Hydrothermal growth is an important industrial process to produce piezoelectric crystals such as quartz. It takes place in a cylindrical container called an autoclave, which is filled with aqueous solution at a high temperature and a high pressure. The high temperature growth condition is maintained through electrical resistors on the outer surface of an autoclave. In practice there is a non-uniform heating condition in the circumferential direction. Many theoretical and numerical studies, however, assume an axisymmetric heating condition. This paper presents a numerical analysis of the three-dimensional heat transfer and fluid flow in hydrothermal growth due to such non-uniform heating. The analysis is based on an industry-size autoclave with an aspect ratio of 10. The non-uniform heating is introduced on the surface of both the lower dissolving chamber and the upper growing chamber of an autoclave with and without a baffle at the middle height. The flow and isotherm patterns were obtained with the temperature difference between the two chambers kept at 10 °C. The circumferentially non-uniform temperature has dramatic effects on the three-dimensional flow and therefore the temperature distribution in the autoclave. When the dissolving chamber is subjected to circumferentially non-uniform heating, a baffle is essential to create a uniform growth environment in the growing chamber. To obtain high quality single crystals, however, the temperature control on the growing chamber wall is more important than that on the dissolving chamber wall.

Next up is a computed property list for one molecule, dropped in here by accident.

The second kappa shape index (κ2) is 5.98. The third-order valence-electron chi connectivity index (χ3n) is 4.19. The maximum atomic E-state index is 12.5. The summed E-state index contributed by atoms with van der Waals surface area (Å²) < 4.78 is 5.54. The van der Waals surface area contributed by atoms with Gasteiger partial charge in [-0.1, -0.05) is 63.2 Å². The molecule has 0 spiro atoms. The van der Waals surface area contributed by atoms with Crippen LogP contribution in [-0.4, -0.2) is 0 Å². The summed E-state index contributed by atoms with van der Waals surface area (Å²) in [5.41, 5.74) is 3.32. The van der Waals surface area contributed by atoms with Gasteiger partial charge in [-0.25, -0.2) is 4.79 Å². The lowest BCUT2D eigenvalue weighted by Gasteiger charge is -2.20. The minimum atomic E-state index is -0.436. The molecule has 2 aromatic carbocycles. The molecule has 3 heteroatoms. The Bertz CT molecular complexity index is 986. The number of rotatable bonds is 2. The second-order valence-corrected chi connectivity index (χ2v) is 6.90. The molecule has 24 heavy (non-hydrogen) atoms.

Numerical Analysis of Three-Dimensional Flow in an Industry-Size Hydrothermal Autoclave Subjected to Non-Uniform Heating
- Views Icon Views
- Share Icon Share
- Search Site
Li, H, Wang, G, & Evans, EA. "Numerical Analysis of Three-Dimensional Flow in an Industry-Size Hydrothermal Autoclave Subjected to Non-Uniform Heating." Proceedings of the ASME 2002 Joint U.S.-European Fluids Engineering Division Conference. Volume 1: Fora, Parts A and B. Montreal, Quebec, Canada. July 14–18, 2002. pp. 963-970. ASME. https://doi.org/10.1115/FEDSM2002-31403
Download citation file: